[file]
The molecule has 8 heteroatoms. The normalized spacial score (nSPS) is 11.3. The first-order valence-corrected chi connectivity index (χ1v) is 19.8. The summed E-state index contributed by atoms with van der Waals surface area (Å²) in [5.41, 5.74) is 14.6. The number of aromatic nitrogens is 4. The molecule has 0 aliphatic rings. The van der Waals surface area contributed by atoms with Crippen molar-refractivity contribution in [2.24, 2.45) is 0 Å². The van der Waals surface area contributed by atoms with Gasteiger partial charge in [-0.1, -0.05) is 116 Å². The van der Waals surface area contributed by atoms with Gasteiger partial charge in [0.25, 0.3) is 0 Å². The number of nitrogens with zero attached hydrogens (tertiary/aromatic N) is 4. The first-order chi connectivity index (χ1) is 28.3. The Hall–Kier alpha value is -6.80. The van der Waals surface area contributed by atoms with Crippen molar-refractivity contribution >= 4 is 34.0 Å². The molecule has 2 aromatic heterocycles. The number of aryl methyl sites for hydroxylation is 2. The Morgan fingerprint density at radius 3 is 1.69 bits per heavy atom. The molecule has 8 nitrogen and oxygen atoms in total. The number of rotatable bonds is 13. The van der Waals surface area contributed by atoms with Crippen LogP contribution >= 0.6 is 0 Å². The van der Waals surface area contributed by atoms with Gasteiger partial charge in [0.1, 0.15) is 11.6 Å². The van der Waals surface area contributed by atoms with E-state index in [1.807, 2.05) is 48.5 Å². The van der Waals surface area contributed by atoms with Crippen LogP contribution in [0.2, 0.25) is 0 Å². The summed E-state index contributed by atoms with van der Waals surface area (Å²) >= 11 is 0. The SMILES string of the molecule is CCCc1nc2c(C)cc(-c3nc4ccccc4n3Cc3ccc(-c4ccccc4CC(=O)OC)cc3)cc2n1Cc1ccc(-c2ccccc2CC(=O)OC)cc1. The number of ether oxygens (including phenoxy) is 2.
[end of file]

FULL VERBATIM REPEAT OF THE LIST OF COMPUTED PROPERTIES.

The molecule has 8 heteroatoms. The normalized spacial score (nSPS) is 11.3. The first-order valence-corrected chi connectivity index (χ1v) is 19.8. The summed E-state index contributed by atoms with van der Waals surface area (Å²) in [5.41, 5.74) is 14.6. The number of aromatic nitrogens is 4. The molecule has 0 aliphatic rings. The van der Waals surface area contributed by atoms with Crippen molar-refractivity contribution in [2.24, 2.45) is 0 Å². The van der Waals surface area contributed by atoms with Gasteiger partial charge in [-0.1, -0.05) is 116 Å². The van der Waals surface area contributed by atoms with Gasteiger partial charge in [0.25, 0.3) is 0 Å². The number of nitrogens with zero attached hydrogens (tertiary/aromatic N) is 4. The first-order chi connectivity index (χ1) is 28.3. The Hall–Kier alpha value is -6.80. The van der Waals surface area contributed by atoms with Crippen molar-refractivity contribution >= 4 is 34.0 Å². The molecule has 2 aromatic heterocycles. The number of aryl methyl sites for hydroxylation is 2. The Morgan fingerprint density at radius 3 is 1.69 bits per heavy atom. The molecule has 8 nitrogen and oxygen atoms in total. The number of rotatable bonds is 13. The van der Waals surface area contributed by atoms with Crippen LogP contribution >= 0.6 is 0 Å². The van der Waals surface area contributed by atoms with Gasteiger partial charge in [0.1, 0.15) is 11.6 Å². The van der Waals surface area contributed by atoms with E-state index in [1.807, 2.05) is 48.5 Å². The van der Waals surface area contributed by atoms with Crippen LogP contribution in [0.2, 0.25) is 0 Å². The summed E-state index contributed by atoms with van der Waals surface area (Å²) >= 11 is 0. The SMILES string of the molecule is CCCc1nc2c(C)cc(-c3nc4ccccc4n3Cc3ccc(-c4ccccc4CC(=O)OC)cc3)cc2n1Cc1ccc(-c2ccccc2CC(=O)OC)cc1. The number of ether oxygens (including phenoxy) is 2.